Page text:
By Neel Thakkar
Eleven years ago, coach Brent Pearlman took command of a football program that often played second fiddle to the band on Friday nights.
It would be difficult to blame the fans; the team, after all, had pieced together 11 victories in the previous nine years, for an abysmal .157 winning percentage.
That number might be difficult to fully grasp.
Consider the fates of the unfortunate classes of 1994, 1995 and 1997, who saw only their Knights win just three football games in their four years at Prospect. Consider that even Hersey, the current bottom-feeder in the MSL East, has won 30 games in the past nine years.
Put briefly, the team was bad. Consider also, then, the burden of gratitude owed to Pearlman, who brought, in short order, three state titles (2001, 2002 and 2005) to a team that would have been laughed at if it tried to win the division title a few years earlier.
Now, Pearlman is ready – well, almost ready – to move on. He recently made public his decision to retire as coach after next season, which will be his 12th and final year. The “most serious thoughts” of retirement, he said, came last summer. After talking to some of his assistant coaches, Pearlman had “a pretty firm decision by the end of summer” that he would coach this year and one more. He then notified his players and the administration after the season ended, but it was not until January that he announced his decision to the community.
Although the decision might be surprising to some – he has enjoyed great success as a coach, after all – Pearlman says it was a decision carefully considered.
“Even when I was just beginning [as a coach] I was kind of thinking, OK, ‘How many more years do I have left?'” Pearlman said.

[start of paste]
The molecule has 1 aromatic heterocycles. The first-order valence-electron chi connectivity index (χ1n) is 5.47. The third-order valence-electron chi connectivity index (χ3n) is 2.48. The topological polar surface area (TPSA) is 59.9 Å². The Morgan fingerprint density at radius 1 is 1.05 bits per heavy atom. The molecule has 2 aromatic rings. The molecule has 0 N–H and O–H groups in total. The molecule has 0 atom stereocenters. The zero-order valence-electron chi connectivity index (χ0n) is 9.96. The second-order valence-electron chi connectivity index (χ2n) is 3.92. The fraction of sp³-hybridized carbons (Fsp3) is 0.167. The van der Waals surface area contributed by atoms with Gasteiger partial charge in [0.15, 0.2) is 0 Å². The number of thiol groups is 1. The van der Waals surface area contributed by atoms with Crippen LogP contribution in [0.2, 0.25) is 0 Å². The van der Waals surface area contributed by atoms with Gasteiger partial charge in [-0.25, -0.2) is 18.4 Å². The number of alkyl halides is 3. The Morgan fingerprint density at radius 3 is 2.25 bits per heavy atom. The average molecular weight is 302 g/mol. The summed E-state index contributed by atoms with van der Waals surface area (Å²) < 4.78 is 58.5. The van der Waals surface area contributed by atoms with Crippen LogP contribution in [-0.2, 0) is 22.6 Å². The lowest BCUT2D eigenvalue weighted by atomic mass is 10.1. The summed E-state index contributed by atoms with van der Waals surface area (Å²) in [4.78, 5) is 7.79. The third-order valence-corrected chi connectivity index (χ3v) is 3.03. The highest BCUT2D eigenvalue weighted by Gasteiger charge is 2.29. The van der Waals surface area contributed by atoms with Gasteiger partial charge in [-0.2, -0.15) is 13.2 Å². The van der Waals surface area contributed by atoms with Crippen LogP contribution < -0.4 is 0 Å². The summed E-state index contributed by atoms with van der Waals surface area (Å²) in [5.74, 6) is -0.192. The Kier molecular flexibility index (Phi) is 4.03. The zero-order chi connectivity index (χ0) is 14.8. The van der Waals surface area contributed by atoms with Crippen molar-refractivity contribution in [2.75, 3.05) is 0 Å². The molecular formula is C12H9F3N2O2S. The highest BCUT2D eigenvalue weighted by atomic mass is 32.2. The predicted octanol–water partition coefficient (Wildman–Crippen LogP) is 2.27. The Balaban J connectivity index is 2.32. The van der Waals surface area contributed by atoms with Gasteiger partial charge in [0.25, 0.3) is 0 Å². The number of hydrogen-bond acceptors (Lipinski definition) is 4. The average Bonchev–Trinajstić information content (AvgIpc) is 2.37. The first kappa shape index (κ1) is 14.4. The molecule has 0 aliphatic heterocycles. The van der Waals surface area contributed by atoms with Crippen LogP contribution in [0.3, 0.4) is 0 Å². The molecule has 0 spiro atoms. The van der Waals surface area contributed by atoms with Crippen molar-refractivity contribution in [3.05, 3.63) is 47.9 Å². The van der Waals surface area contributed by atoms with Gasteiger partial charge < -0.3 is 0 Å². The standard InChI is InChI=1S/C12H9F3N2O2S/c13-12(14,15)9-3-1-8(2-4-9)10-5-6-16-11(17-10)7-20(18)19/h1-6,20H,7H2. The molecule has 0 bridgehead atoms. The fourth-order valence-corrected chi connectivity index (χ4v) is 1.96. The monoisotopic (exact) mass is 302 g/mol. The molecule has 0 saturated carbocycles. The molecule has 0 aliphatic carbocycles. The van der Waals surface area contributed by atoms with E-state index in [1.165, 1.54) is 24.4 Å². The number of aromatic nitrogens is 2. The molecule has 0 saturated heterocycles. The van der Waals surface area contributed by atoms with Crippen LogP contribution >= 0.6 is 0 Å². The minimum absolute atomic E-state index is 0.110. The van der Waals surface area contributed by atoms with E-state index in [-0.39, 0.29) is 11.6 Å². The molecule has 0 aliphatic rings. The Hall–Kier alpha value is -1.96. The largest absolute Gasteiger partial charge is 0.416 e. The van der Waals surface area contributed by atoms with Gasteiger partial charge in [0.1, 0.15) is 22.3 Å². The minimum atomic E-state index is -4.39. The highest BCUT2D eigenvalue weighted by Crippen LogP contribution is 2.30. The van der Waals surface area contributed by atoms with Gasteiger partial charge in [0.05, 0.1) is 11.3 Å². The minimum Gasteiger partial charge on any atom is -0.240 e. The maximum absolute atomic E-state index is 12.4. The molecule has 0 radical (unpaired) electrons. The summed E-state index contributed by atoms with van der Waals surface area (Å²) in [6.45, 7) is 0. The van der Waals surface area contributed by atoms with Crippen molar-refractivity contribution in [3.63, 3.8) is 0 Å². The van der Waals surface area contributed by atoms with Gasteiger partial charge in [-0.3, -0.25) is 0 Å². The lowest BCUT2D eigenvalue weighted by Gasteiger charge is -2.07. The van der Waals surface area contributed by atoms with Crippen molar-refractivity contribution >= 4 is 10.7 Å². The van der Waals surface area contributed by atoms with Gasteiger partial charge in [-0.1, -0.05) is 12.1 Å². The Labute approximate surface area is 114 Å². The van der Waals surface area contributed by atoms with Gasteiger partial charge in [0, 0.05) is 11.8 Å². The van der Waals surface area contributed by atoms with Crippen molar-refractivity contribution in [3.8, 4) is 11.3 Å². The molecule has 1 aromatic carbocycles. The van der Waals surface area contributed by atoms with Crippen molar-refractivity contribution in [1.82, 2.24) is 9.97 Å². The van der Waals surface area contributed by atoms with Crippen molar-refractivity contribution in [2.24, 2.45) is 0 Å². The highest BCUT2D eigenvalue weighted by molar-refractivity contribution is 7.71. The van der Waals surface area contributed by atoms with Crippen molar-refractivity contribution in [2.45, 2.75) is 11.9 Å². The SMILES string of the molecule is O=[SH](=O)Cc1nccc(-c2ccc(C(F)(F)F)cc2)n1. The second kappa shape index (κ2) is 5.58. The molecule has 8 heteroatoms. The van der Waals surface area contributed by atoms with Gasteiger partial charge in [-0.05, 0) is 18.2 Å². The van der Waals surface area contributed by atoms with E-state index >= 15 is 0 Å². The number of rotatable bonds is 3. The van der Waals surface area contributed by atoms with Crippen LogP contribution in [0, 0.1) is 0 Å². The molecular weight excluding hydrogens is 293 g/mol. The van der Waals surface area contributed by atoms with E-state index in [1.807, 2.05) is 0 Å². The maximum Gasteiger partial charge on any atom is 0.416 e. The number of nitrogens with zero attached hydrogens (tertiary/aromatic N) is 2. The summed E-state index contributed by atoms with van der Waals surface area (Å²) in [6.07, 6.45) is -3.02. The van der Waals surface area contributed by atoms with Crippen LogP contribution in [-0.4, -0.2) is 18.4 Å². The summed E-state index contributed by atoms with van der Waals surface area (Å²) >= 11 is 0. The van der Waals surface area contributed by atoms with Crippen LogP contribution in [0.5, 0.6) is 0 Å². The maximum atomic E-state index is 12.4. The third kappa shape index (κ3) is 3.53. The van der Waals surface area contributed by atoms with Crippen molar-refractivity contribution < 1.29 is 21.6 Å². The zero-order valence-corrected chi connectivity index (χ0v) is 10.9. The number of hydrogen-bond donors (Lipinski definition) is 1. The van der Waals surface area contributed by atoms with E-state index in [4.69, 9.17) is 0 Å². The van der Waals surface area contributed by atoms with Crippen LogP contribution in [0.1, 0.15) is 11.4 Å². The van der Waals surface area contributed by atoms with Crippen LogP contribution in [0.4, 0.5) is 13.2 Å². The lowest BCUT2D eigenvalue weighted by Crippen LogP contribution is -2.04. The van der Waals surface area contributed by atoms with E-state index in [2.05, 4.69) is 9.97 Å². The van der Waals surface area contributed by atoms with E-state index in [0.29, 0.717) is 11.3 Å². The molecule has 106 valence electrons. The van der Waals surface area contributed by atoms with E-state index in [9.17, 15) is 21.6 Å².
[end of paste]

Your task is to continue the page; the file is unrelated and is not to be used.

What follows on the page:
Such thoughts might have seemed premature.
In light of the grueling workload most coaches face (which is only magnified in a sport like football), however, it’s understandable. His weekends, Pearlman said, were consumed by game plans that took 22 hours to design; his weekdays spent in a whirlwind of scouting, watching film, dealing with his players’ problems – football-related or not and practicing, not to mention teaching.
“The time invested has been incredible,” Pearlman said.
Pearlman doesn’t regret spending the time – he says he “doesn’t regret one second” – but it has taken its toll.
“I’ve been doing what I do here for a long time,” he said “and if you add the hours I’ve been putting in, it’s a really long time.”
For Pearlman, who is married and has a young daughter, to continue coaching would have meant one of two things: either he would have to slow down and not continue to coach with the same intensity, or he would have to step down and seek other opportunities.
“When I took the job I figured, I’m just going to do the job full speed, and the minute I detected I couldn’t do it full speed, I’d have to start considering what I should do next,” he said. “I still think I can do it full speed right now, and I actually think I can do it full speed for three or four more years, but I also don’t want to kind of start limping out the door.”
Pearlman’s future plans are hazy for the moment, though he said there was a “very high probability” that he would still be teaching next year. In the future, he says, he could see himself working as an administrator, a coach elsewhere, as a teacher only or any other opportunity which he finds interesting.
“I’m young enough now to still seek out another challenge,” Pearlman, who is 42, said. “When I jump back in, I’ll jump in just like how I began here: full speed ahead.”
Indeed, though he says he has “absolutely zero plan[s]” for the future, Pearlman is excited.
“I’m looking forward to being in the position I was in 11 years ago … you just don’t know where you’re headed, and you’ve gotta carve your path out and find where you’re going and how you’re going to do it,” he said. “I think that’ll be tense but I think that’ll be great for me.”
“I think I’m ready for another one of those moments in my life.”